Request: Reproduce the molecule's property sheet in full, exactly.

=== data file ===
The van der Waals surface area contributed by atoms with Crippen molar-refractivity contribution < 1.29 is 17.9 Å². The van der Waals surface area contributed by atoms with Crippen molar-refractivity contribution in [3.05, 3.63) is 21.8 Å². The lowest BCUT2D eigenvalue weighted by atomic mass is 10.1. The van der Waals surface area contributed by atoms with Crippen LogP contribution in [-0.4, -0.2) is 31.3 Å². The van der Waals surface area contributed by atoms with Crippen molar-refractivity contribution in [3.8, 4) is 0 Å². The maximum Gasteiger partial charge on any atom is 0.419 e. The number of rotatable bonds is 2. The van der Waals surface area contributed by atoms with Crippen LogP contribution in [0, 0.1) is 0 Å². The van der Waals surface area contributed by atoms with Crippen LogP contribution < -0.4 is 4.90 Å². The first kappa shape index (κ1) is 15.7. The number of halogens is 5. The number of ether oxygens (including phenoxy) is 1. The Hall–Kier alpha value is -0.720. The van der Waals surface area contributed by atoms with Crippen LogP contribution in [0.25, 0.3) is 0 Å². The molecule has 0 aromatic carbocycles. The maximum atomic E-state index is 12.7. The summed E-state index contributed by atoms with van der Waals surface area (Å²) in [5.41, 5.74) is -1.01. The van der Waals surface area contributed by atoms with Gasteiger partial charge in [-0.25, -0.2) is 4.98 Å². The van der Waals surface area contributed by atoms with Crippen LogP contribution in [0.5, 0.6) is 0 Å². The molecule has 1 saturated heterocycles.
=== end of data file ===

The van der Waals surface area contributed by atoms with Crippen molar-refractivity contribution < 1.29 is 17.9 Å². The van der Waals surface area contributed by atoms with Crippen molar-refractivity contribution in [3.05, 3.63) is 21.8 Å². The lowest BCUT2D eigenvalue weighted by atomic mass is 10.1. The van der Waals surface area contributed by atoms with Crippen LogP contribution in [-0.4, -0.2) is 31.3 Å². The van der Waals surface area contributed by atoms with Crippen molar-refractivity contribution in [3.8, 4) is 0 Å². The maximum Gasteiger partial charge on any atom is 0.419 e. The number of rotatable bonds is 2. The van der Waals surface area contributed by atoms with Crippen LogP contribution in [0, 0.1) is 0 Å². The van der Waals surface area contributed by atoms with Crippen LogP contribution < -0.4 is 4.90 Å². The first kappa shape index (κ1) is 15.7. The number of halogens is 5. The number of ether oxygens (including phenoxy) is 1. The Hall–Kier alpha value is -0.720. The van der Waals surface area contributed by atoms with Crippen LogP contribution in [0.25, 0.3) is 0 Å². The molecule has 0 aromatic carbocycles. The maximum atomic E-state index is 12.7. The summed E-state index contributed by atoms with van der Waals surface area (Å²) in [5.41, 5.74) is -1.01. The van der Waals surface area contributed by atoms with Gasteiger partial charge in [-0.25, -0.2) is 4.98 Å². The van der Waals surface area contributed by atoms with Crippen LogP contribution in [0.5, 0.6) is 0 Å². The molecule has 1 saturated heterocycles.